Pruning may not top your list of favorite landscaping activities, but it’s a vital part of caring for your trees. It’s just as important to know why, when, and how to safely prune your trees.
Pruning helps shape trees, promotes growth, and keeps people and property safe. When you prune, you’re selecting branches to remove while retaining the tree’s natural shape. Pruning helps make trees healthier by removing broken, dead, or dying branches. You can also prevent injury and property damage by pruning branches that could fall.
When to Prune
When to prune depends on what you’re pruning. According to the Virginia Cooperative Extension Office, “Late winter or early spring, before bud break, is usually the best time to prune many species because new tissue forms rapidly. However, pruning should be delayed for most spring-blooming shrubs until immediately after flowering to avoid reducing the floral display.”
The extension office says you should remove dead, dying, or diseased branches immediately, no matter the season. This is especially important after a storm. But you shouldn’t prune if the weather turns cold because cutting back branches triggers new growth which often can’t hold up against the cold. This is why fall pruning isn’t ideal. Fungi also spread more rapidly in the fall and can infest a newly pruned tree.
Trees that drop their leaves each year need pruning in late winter or early spring. Pruning a tree when its dormant makes it easier to see its shape without the leaves. The tree will heal in less time, and pruning won’t have as much of an impact on future growth.
You don’t have to prune evergreen trees as often. Many conifers fall into this category, along with some broad-leaf trees like hollies. As with any tree, prune damaged branches immediately. It’s best to prune evergreens when they’re young, then leave them alone as they mature.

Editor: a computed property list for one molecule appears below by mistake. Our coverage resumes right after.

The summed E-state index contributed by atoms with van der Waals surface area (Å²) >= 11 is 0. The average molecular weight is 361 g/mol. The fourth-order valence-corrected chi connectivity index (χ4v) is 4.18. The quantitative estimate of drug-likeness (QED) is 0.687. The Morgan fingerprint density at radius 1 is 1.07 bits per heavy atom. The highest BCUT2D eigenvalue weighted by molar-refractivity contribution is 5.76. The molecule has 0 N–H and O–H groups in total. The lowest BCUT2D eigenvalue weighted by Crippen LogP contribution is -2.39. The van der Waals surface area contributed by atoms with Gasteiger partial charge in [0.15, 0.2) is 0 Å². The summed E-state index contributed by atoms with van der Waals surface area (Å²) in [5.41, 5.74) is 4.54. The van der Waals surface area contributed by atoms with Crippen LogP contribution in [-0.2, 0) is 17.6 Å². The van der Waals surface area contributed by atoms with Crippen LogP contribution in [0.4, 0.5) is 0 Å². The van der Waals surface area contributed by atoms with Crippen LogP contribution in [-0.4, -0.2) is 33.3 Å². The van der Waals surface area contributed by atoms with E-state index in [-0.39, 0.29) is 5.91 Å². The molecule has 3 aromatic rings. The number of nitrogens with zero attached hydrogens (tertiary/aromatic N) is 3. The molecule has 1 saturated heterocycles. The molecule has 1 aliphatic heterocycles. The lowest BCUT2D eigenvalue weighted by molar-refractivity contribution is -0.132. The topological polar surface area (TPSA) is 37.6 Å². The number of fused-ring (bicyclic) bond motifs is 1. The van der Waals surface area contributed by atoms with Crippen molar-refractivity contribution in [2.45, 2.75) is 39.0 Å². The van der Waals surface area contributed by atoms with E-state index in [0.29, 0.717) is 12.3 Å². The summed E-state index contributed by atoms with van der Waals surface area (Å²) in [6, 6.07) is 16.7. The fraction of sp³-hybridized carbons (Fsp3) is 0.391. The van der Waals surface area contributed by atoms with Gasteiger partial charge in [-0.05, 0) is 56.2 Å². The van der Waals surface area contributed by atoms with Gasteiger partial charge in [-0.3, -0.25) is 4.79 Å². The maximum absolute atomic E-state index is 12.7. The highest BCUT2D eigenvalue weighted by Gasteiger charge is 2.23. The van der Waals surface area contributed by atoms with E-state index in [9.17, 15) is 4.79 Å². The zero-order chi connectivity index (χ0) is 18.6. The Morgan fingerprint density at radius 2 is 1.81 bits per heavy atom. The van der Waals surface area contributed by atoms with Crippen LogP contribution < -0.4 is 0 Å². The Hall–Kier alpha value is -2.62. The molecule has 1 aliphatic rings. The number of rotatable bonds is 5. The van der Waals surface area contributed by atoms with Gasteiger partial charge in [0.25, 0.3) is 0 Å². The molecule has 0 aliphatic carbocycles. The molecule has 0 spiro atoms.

You should prune spring-blooming flowering trees and shrubs right after they bloom. These species develop their flower buds the previous fall. If you prune them in late winter or early spring, you’ll be trimming off some or all their blossoms. Trim late summer or fall-blooming trees in late winter or early spring. This will allow them enough time to set their buds and blossom during the upcoming season.
How to Prune
Pruning starts when you plant a tree. By pruning while a tree is young, you can avoid problems down the road. It’s much easier to cut branches when they’re small, instead of when they’re bigger as the tree matures.
The most common pruning tools are hand-held shears, loppers, pole pruners, and saws. No matter which tools you’re using, make sure they’re in good working order and that the blades are sharp. Use handheld shears for branches that are 3/4 of an inch or smaller. Lopping shears have longer handles and can cut branches up to 1-3/4 inch in diameter. Pole pruners allow you to stand on the ground and make higher cuts. Hand saws can cut branches from 1-4 inches in diameter.
For big branches, chainsaw
Chainsaws are the best best for branches larger than 4 inches in diameter. Don’t use a chainsaw to reach above your shoulders or when you’re standing on a ladder. It’s a good idea to call an expert to prune large trees. It’s also wise to call in the professionals if power lines are involved.
Be sure to wear protective equipment when you’re pruning your trees. This includes gloves and safety goggles. A long-sleeved shirt, long pants, and sturdy shoes are also good ideas.
If you’re cutting off a diseased branch, dip shears in a disinfectant like rubbing alcohol between cuts. This will help avoid spreading the disease. You’ll also want to prune vertical branches and branches that are crossing or rubbing against each other.
Larger branches will need three or four cuts. This will keep the branch from falling and stripping bark and stem tissue off the tree. Your first cuts should be at least 18 inches from the trunk. Make the next cut an inch or so from the trunk, and the final cut at the branch collar (more below).
Proper cutting technique
When you’re pruning, don’t cut the branch flush with the tree. Flush cuts won’t seal properly, and they can do permanent damage to the tree. Also, don’t cut too far from the trunk and leave a stub. The tree won’t heal, and insects could get into the tree through the stub. Cut the branch just outside of the branch collar. This is the swollen part where the branch intersects with the tree.
Pruning is one of the best things you can do to keep your trees healthy and manageable. Use these tips to help you get started and to help your trees live long and strong for years.